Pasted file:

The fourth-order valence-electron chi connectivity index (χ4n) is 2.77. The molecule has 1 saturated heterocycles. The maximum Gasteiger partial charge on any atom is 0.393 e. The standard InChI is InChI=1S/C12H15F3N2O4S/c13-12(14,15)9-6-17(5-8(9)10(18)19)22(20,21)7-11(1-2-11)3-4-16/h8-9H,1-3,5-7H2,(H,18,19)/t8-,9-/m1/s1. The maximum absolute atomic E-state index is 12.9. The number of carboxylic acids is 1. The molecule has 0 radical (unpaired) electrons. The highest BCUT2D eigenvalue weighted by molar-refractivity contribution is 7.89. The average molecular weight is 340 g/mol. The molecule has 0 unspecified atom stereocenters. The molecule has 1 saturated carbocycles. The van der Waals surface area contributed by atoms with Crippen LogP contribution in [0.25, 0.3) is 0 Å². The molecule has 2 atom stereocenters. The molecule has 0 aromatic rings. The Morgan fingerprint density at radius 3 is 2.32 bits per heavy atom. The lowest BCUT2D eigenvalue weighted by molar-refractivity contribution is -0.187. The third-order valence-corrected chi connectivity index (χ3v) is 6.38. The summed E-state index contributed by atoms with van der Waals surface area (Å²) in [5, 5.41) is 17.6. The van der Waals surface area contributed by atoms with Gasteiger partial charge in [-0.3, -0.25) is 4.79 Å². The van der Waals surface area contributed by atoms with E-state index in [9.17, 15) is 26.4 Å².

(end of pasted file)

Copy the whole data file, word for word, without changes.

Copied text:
The fourth-order valence-electron chi connectivity index (χ4n) is 2.77. The molecule has 1 saturated heterocycles. The maximum Gasteiger partial charge on any atom is 0.393 e. The standard InChI is InChI=1S/C12H15F3N2O4S/c13-12(14,15)9-6-17(5-8(9)10(18)19)22(20,21)7-11(1-2-11)3-4-16/h8-9H,1-3,5-7H2,(H,18,19)/t8-,9-/m1/s1. The maximum absolute atomic E-state index is 12.9. The number of carboxylic acids is 1. The molecule has 0 radical (unpaired) electrons. The highest BCUT2D eigenvalue weighted by molar-refractivity contribution is 7.89. The average molecular weight is 340 g/mol. The molecule has 0 unspecified atom stereocenters. The molecule has 1 saturated carbocycles. The van der Waals surface area contributed by atoms with Crippen LogP contribution in [0.25, 0.3) is 0 Å². The molecule has 2 atom stereocenters. The molecule has 0 aromatic rings. The Morgan fingerprint density at radius 3 is 2.32 bits per heavy atom. The lowest BCUT2D eigenvalue weighted by molar-refractivity contribution is -0.187. The third-order valence-corrected chi connectivity index (χ3v) is 6.38. The summed E-state index contributed by atoms with van der Waals surface area (Å²) in [5, 5.41) is 17.6. The van der Waals surface area contributed by atoms with Gasteiger partial charge in [-0.3, -0.25) is 4.79 Å². The van der Waals surface area contributed by atoms with E-state index in [9.17, 15) is 26.4 Å².